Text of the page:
‘Person-centredness’ is a term that is becoming increasingly familiar within health and social care at a global level; it is being used to describe a standard of care that ensures the patient/client is at the centre of care delivery. In this article we explore the relevance of person-centredness in the context of nursing, taking account of the ongoing critical debate and dialogue regarding developments in this field. Person-centredness is recognised as a multidimensional concept. The complexity of the concept contributes to the challenge of articulating its shared meaning and describing how it can be applied in practice. The aim of this paper is to explore some of the issues pertaining to language and conceptual clarity, with a view to making connections and increasing our shared understanding of person-centred care in a way that can impact nursing practice. We begin by describing the development of the concept of person-centredness, after which we discuss the synergies with patient-centredness and other related terms, and consider how nurses can operationalise person-centredness in their practice.
Key words: Person-centredness, person-centred care, nursing, practice development.
In this article we aim to explore the concept of person-centredness and how it relates to the practice of nursing. We will begin by describing the development of person-centredness as a concept of relevance to healthcare generally, and nursing specifically. Next we will explore the relevance of person-centredness in the context of nursing. Finally we will offer a Framework that enables practitioners to operationalise person-centred care in practice and provide examples of how the Framework can be used as a tool to improve care.
Development of the Concept of Person-Centredness
‘Person-centredness’ is a term that is becoming increasingly familiar within health and social care at a global level. It is being used to describe a standard of care that ensures that the patient/client is at the centre of care delivery. It is therefore not surprising that the body of literature relating to person-centred care is growing, along with the academic debate and critical dialogue regarding the development of this concept. Person-centredness is not a new concept, having its roots in humanistic psychology through the work of, for example, Rogers (1980) and Heron (1992). In the healthcare literature we have seen for some time the use of a related term which appears to refer to a similar idea; specifically the term patient-centred care which has been used in American nursing since the 1970s (See Table).
Table: Definitions of Related Terms
“an approach to practice established through the formation and fostering of therapeutic relationships between all care providers...patients and others significant to them in their lives. It is underpinned by values of respect for persons, individual right to self determination, mutual respect and understanding. It is enabled by cultures of empowerment that foster continuous approaches to practice development” (McCormack, Dewing, Breslin, Tobin et al., 2010, p.13).
“...understanding the personal meaning of the illness for the patient by eliciting their concerns, ideas, expectations, needs, feelings and functioning; promoting the understanding of the patient within their unique psychosocial context; sharing power and responsibility, and developing common therapeutic goals that are concordant with the patient’s values” (Drach-Zahavy, 2009, p.1465).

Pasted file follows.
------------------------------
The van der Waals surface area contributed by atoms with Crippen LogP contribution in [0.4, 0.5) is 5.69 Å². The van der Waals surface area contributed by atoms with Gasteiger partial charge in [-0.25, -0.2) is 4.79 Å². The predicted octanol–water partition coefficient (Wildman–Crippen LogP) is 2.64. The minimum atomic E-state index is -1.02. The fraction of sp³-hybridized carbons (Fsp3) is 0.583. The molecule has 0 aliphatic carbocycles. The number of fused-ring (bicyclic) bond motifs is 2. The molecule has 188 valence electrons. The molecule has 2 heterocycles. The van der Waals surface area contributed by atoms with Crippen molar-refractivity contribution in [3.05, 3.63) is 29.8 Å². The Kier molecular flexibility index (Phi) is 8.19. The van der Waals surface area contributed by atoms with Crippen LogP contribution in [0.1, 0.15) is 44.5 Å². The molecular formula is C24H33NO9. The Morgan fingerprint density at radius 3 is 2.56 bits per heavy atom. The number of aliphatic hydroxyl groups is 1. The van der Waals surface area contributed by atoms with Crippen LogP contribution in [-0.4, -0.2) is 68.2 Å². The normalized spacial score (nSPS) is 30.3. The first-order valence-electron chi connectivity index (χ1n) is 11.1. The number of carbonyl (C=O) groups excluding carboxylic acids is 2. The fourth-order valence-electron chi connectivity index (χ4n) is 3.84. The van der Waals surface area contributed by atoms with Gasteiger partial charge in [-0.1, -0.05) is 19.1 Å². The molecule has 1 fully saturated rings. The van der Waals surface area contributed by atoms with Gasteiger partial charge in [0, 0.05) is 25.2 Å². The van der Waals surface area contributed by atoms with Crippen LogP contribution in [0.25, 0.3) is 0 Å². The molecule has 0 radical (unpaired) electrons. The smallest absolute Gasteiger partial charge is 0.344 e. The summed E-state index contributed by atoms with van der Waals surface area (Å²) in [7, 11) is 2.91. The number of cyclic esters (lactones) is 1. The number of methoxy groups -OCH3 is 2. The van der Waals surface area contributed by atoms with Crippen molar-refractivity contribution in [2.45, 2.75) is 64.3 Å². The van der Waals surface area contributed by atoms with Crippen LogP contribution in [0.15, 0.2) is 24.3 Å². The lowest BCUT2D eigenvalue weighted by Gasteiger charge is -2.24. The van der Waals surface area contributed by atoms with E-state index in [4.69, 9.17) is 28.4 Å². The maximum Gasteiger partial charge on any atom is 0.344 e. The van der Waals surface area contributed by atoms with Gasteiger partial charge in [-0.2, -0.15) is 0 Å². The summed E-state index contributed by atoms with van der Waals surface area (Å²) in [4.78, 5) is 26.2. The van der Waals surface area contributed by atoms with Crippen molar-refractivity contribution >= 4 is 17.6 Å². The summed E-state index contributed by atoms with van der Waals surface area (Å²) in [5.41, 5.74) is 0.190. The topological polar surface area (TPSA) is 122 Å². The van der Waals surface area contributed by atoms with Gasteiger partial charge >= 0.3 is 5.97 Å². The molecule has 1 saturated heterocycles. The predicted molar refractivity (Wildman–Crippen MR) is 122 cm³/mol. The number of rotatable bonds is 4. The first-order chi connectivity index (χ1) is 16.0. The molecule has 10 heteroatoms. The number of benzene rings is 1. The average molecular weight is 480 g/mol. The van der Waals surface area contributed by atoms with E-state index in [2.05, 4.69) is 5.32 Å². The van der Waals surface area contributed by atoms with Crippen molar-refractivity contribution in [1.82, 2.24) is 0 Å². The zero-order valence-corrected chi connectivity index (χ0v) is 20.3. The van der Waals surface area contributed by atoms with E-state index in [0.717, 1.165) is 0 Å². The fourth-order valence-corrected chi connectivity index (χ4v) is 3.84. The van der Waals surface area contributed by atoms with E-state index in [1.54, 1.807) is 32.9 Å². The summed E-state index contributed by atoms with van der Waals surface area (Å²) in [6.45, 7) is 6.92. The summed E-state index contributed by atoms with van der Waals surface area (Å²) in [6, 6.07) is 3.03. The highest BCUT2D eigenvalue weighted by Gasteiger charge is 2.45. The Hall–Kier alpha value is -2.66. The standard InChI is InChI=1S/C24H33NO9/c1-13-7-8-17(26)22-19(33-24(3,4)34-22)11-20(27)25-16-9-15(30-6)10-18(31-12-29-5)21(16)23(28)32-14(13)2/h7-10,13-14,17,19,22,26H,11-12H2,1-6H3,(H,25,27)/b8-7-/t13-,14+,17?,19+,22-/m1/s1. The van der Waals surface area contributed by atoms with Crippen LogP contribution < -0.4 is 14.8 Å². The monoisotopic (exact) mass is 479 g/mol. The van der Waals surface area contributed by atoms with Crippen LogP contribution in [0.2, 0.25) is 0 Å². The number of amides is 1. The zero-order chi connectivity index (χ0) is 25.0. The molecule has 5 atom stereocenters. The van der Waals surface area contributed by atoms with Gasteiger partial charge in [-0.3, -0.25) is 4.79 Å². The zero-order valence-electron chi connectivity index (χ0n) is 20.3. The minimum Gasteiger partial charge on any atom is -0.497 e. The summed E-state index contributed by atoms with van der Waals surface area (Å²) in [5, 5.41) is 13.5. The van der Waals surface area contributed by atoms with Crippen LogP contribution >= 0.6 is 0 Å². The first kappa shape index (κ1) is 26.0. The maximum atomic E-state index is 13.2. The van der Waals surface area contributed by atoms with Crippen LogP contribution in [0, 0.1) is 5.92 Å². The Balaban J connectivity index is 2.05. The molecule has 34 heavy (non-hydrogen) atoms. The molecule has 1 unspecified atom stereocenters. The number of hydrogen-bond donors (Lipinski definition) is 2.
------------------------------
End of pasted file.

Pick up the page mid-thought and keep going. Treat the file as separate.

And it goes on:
“a way of caring for children and their families within health services which ensures that care is planned around the whole family, not just the individual child/person and in which all the family members are recognised as care recipients” (Shields, Pratt, & Hunter, 2006, p.1318).
“… all parties involved in caring (the older person, family carers, and paid or voluntary carers) should experience relationships that promote a sense of:
• security – to feel safe within relationships;
• belonging – to feel ‘part’ of things;
• continuity – to experience links and consistency;
• purpose – to have a personally valuable goal or goals;
• achievement – to make progress towards a desired goal or goals;
• significance – to feel that ‘you’ matter”
“Focuses on the woman’s individual needs, aspirations and expectations, rather than the needs of the institution or professionals” (Leap, 2009, p.12).
A review of the existing literature indicates that to date, research in this area has mainly focused on attempting to clarify the meaning of the terms ‘personhood’ and ‘person-centredness’ (Edvardsson et al., 2010; Slater, 2006), exploring the implications of the term in practice (Dewing, 2004), and determining the cultural and contextual challenges to implementing a person-centred approach (Binnie & Titchen, 1999; McCormack et al., 2008; McCormack & McCance, 2010; McMillan et al., 2010). There has also been significant conceptual and theoretical advancement in the area of person-centredness as evidenced by the development of frameworks, such as the Authentic Consciousness Framework (McCormack, 2003), the Senses Framework (Nolan et al., 2004), and the Person-Centred Nursing Framework (McCormack & McCance, 2006, 2010), along with the application and testing of these frameworks in practice (McCance et al., 2010; McCormack, Dewing, Breslin, Coyne-Nevin et al., 2010; Ryan et al., 2008). This work has contributed some to our understanding of how we can effectively operationalise person-centredness in practice. We have also seen an increased focus on outcome evaluation and the development of a range of tools that enable the evaluation of the relationship between a person-centred approach to nursing and the resulting outcomes for patients and nurses (Slater et al., 2009; Smith et al., 2010). There is, however, still much to be achieved in the area of outcome evaluation which requires “a different orientation in-order-to capture the complexities of person-centred nursing in practice” (McCormack & Heath, 2010, p. 81).